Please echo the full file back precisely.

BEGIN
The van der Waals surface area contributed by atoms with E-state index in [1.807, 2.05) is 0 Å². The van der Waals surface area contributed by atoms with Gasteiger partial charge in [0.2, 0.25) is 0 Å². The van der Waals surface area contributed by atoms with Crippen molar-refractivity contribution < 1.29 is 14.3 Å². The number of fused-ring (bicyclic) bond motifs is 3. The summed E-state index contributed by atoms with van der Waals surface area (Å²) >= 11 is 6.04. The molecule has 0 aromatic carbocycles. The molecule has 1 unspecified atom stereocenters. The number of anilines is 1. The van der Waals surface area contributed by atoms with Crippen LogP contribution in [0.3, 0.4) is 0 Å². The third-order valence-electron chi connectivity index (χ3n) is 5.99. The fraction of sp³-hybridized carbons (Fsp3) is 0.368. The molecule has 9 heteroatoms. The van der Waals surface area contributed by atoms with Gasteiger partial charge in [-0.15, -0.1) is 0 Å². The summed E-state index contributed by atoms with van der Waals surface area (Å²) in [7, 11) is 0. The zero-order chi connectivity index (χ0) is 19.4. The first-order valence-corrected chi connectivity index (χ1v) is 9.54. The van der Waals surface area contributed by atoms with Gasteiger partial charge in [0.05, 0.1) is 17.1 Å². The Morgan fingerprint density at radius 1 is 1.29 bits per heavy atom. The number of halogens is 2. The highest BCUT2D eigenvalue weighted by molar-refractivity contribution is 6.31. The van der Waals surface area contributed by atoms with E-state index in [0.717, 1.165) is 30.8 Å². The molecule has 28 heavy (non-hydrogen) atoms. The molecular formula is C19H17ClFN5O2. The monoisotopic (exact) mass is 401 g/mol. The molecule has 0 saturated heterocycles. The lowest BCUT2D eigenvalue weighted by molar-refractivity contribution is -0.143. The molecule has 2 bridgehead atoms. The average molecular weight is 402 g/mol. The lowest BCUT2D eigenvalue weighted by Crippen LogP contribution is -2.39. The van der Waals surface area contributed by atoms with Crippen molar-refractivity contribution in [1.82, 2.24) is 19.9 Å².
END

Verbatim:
The van der Waals surface area contributed by atoms with E-state index in [1.807, 2.05) is 0 Å². The van der Waals surface area contributed by atoms with Gasteiger partial charge in [0.2, 0.25) is 0 Å². The van der Waals surface area contributed by atoms with Crippen molar-refractivity contribution < 1.29 is 14.3 Å². The number of fused-ring (bicyclic) bond motifs is 3. The summed E-state index contributed by atoms with van der Waals surface area (Å²) >= 11 is 6.04. The molecule has 0 aromatic carbocycles. The molecule has 1 unspecified atom stereocenters. The number of anilines is 1. The van der Waals surface area contributed by atoms with Crippen LogP contribution in [0.3, 0.4) is 0 Å². The third-order valence-electron chi connectivity index (χ3n) is 5.99. The fraction of sp³-hybridized carbons (Fsp3) is 0.368. The molecule has 9 heteroatoms. The van der Waals surface area contributed by atoms with Gasteiger partial charge in [-0.15, -0.1) is 0 Å². The summed E-state index contributed by atoms with van der Waals surface area (Å²) in [7, 11) is 0. The zero-order chi connectivity index (χ0) is 19.4. The first-order valence-corrected chi connectivity index (χ1v) is 9.54. The van der Waals surface area contributed by atoms with Gasteiger partial charge in [0.05, 0.1) is 17.1 Å². The Morgan fingerprint density at radius 1 is 1.29 bits per heavy atom. The number of halogens is 2. The highest BCUT2D eigenvalue weighted by molar-refractivity contribution is 6.31. The van der Waals surface area contributed by atoms with E-state index in [0.717, 1.165) is 30.8 Å². The molecule has 28 heavy (non-hydrogen) atoms. The molecular formula is C19H17ClFN5O2. The monoisotopic (exact) mass is 401 g/mol. The molecule has 0 saturated heterocycles. The lowest BCUT2D eigenvalue weighted by molar-refractivity contribution is -0.143. The molecule has 2 bridgehead atoms. The average molecular weight is 402 g/mol. The lowest BCUT2D eigenvalue weighted by Crippen LogP contribution is -2.39. The van der Waals surface area contributed by atoms with Crippen molar-refractivity contribution in [1.82, 2.24) is 19.9 Å².